The Süleymaniye at its best…
Breaking the fast during Ramadan is considered a significant ritual by the Muslim communities around the world. If you are in Istanbul, Süleymaniye is the place to be, I assure you. Making it to the Süleymaniye complex to observe and photograph the practice has become one of my Ramadan rituals over the years so I finally took up the challenge to design a walking route through the Süleymaniye neighborhood for a Ramadan evening. Here are some photos from my Ramadan walk in the historical peninsula.
Süleyman and The Süleymaniye
Both the neighborhood and the Süleymaniye Mosque Complex were named after the Ottoman Sultan Süleyman of the 16th century, during when the Ottomans reached the pinnacle of their political, military, cultural and economic power. You could well say both still retain the zeitgeist of the period.
The complex designed by the finest architect of the Ottoman classical period, Sinan the Architect, reflect the aesthetics as well as the social organisation of a Muslim community of the era. Any mosque complex at the heart of a community aimed to take care of its members in a well-structured way through its numerous public institutions. So did the Süleymaniye complex with its institutions of higher learning, soup kitchen, hamam, medical school, hospital, primary school, guest house, caravanserai and the like. All meant to attend the physical, spiritual and intellectual needs of Istanbullites for centuries onwards.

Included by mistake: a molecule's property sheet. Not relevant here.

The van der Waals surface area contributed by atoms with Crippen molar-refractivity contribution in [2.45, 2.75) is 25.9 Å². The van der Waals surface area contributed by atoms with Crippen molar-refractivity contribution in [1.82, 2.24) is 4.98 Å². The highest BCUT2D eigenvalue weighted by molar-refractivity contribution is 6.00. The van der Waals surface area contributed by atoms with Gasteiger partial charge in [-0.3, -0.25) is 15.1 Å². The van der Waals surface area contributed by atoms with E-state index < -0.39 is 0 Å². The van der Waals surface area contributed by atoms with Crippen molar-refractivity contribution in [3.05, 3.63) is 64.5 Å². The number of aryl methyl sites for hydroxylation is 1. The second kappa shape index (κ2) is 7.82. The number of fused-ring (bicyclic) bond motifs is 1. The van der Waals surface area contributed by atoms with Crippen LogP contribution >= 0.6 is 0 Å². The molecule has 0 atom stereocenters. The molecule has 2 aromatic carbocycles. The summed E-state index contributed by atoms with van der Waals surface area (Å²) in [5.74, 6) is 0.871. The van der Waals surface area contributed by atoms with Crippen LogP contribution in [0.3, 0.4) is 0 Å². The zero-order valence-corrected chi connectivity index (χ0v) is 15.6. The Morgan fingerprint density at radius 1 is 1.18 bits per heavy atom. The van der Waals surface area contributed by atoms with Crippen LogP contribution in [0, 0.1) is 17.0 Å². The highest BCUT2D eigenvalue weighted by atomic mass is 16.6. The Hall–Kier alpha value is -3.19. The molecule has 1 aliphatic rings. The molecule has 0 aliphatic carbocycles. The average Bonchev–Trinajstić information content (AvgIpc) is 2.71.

Though its public institutions were made obsolete by the radical reforms of the Republic, which replaced religious services with the secular ones, the Süleymaniye, one of the largest mosque complexes in the city still offers a glimpse of the old social order at the heart of a former capital. Do not miss the breathtaking view of the cityscape at the terrace!